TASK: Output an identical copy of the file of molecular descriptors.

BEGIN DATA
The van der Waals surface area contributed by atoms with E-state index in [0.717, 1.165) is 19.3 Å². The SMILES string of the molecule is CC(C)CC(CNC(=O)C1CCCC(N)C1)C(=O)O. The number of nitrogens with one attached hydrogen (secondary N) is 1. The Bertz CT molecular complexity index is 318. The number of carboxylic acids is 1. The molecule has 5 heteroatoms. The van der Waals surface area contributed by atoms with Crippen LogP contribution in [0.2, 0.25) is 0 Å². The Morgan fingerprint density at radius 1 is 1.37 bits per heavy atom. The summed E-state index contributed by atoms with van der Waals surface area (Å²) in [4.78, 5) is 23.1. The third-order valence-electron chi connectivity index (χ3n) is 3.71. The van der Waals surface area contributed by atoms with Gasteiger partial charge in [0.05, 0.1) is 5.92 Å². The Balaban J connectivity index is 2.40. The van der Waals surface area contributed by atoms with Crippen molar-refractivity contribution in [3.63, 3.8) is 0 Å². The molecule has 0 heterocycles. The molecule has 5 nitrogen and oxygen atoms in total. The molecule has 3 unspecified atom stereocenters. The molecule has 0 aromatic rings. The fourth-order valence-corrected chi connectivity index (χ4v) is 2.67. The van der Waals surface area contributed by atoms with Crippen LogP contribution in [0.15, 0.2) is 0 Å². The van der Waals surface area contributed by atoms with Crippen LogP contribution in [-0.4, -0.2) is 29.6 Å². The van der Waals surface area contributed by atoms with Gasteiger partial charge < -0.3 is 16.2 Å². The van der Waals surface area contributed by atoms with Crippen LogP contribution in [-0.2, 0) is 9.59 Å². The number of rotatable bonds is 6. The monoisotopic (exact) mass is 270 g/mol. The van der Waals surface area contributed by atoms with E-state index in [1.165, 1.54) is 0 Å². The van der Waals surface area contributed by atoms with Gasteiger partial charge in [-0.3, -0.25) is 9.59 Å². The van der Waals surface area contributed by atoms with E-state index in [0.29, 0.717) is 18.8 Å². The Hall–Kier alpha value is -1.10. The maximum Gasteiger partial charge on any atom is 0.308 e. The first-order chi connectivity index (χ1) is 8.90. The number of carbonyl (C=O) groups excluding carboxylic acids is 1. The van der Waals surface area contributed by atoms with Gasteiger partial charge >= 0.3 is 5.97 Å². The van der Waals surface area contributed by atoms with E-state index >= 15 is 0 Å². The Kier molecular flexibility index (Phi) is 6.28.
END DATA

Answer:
The van der Waals surface area contributed by atoms with E-state index in [0.717, 1.165) is 19.3 Å². The SMILES string of the molecule is CC(C)CC(CNC(=O)C1CCCC(N)C1)C(=O)O. The number of nitrogens with one attached hydrogen (secondary N) is 1. The Bertz CT molecular complexity index is 318. The number of carboxylic acids is 1. The molecule has 5 heteroatoms. The van der Waals surface area contributed by atoms with Crippen LogP contribution in [0.2, 0.25) is 0 Å². The Morgan fingerprint density at radius 1 is 1.37 bits per heavy atom. The summed E-state index contributed by atoms with van der Waals surface area (Å²) in [4.78, 5) is 23.1. The third-order valence-electron chi connectivity index (χ3n) is 3.71. The van der Waals surface area contributed by atoms with Gasteiger partial charge in [0.05, 0.1) is 5.92 Å². The Balaban J connectivity index is 2.40. The van der Waals surface area contributed by atoms with Crippen molar-refractivity contribution in [3.63, 3.8) is 0 Å². The molecule has 0 heterocycles. The molecule has 5 nitrogen and oxygen atoms in total. The molecule has 3 unspecified atom stereocenters. The molecule has 0 aromatic rings. The fourth-order valence-corrected chi connectivity index (χ4v) is 2.67. The van der Waals surface area contributed by atoms with Crippen LogP contribution in [0.15, 0.2) is 0 Å². The van der Waals surface area contributed by atoms with Crippen LogP contribution in [-0.4, -0.2) is 29.6 Å². The van der Waals surface area contributed by atoms with Gasteiger partial charge < -0.3 is 16.2 Å². The van der Waals surface area contributed by atoms with Crippen LogP contribution in [-0.2, 0) is 9.59 Å². The number of rotatable bonds is 6. The monoisotopic (exact) mass is 270 g/mol. The van der Waals surface area contributed by atoms with E-state index in [1.165, 1.54) is 0 Å². The van der Waals surface area contributed by atoms with Gasteiger partial charge in [-0.3, -0.25) is 9.59 Å². The van der Waals surface area contributed by atoms with E-state index in [0.29, 0.717) is 18.8 Å². The Hall–Kier alpha value is -1.10. The maximum Gasteiger partial charge on any atom is 0.308 e. The first-order chi connectivity index (χ1) is 8.90. The number of carbonyl (C=O) groups excluding carboxylic acids is 1. The van der Waals surface area contributed by atoms with Gasteiger partial charge >= 0.3 is 5.97 Å². The van der Waals surface area contributed by atoms with E-state index >= 15 is 0 Å². The Kier molecular flexibility index (Phi) is 6.28.